Rosé has seen a huge boom in sales over the last twenty-five years. Popular particularly with younger drinkers, its move into the spotlight seems to be part of a fashion for all things pink. The wines are often thought of as fresh and undemanding but while for many that is part of their appeal, here master of wine Elizabeth Gabay reveals the other side of rosé, discovering wines (some unavailable beyond the winery steps) that are every bit as complex and intriguing as their red and white cellarmates.
After taking us through the history of rosé and discussing varieties and winemaking methods, Gabay turns her attention to the regions where rosé is made, first introducing us to historic wines such as Tavel, Cigales and Rosé d’Anjou. She next journeys to the heart of the revolution, Provence. The region’s pale-hued wines have become the height of fashion, with wineries owned by Hollywood stars and wines such as Garrus commanding premium prices. Unsurprisingly this has led to much emulation, but as Gabay continues her global rosé investigations she discovers that pale is not the only interesting form of rosé.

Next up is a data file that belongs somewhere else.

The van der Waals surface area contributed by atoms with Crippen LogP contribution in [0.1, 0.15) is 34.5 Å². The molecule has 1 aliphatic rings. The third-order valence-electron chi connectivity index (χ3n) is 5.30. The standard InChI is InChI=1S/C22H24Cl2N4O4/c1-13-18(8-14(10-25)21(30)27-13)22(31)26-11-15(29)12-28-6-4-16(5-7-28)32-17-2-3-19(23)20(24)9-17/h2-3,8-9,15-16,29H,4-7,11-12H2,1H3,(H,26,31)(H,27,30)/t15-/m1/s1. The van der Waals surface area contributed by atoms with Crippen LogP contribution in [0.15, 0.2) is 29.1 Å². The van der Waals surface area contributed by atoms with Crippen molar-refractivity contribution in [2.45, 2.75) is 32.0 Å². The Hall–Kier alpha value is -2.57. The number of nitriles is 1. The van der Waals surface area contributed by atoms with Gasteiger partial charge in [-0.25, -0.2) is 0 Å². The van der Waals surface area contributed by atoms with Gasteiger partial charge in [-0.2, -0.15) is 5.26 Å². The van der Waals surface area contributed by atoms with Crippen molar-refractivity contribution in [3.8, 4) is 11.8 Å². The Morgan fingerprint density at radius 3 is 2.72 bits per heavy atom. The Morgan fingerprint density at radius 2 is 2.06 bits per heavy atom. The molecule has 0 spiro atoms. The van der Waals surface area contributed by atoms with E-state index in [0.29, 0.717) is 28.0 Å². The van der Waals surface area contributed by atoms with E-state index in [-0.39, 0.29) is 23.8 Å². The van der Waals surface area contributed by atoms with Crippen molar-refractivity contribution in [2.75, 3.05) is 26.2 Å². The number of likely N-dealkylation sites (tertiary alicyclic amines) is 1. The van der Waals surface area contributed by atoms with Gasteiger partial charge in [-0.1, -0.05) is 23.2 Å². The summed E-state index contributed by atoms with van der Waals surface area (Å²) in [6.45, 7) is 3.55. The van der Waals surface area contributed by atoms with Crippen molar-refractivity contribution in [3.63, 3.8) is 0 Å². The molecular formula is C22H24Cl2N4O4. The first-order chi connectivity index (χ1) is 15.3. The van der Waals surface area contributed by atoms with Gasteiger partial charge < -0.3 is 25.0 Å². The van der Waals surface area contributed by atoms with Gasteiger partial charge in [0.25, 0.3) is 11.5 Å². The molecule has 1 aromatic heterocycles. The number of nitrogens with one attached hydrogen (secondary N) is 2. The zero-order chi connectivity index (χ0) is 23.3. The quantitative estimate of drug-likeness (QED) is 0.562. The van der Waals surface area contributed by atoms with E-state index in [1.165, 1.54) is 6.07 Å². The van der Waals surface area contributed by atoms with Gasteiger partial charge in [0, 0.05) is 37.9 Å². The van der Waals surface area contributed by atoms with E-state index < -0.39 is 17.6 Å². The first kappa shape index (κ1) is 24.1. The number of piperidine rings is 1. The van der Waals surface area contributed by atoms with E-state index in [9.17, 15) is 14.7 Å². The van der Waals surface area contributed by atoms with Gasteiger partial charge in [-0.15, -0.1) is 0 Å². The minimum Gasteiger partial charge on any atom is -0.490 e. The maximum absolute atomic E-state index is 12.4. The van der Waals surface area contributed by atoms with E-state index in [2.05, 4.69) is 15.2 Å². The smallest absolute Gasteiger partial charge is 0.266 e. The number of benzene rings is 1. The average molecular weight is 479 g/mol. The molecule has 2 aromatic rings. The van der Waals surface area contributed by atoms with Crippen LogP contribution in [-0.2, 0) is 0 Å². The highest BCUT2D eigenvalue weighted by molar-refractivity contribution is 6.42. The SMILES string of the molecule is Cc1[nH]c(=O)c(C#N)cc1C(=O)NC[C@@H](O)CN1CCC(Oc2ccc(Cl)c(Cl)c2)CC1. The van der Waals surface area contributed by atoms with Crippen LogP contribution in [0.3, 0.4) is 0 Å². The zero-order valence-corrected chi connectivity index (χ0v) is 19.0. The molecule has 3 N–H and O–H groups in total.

Indeed, one challenge for rosé producers is persuading drinkers to look beyond the colour, for as Rosé demonstrates these wines come in a huge variety of styles. From traditional clairet rosés made using the saignée method to vins gris, natural wines and experimental styles, produced as far afield as British Columbia and Marlborough, California and Crimea, Gabay has tried (nearly) all of them. The result is a detailed yet conversational book that will provoke discussion among those in the industry, wine aficionados and students.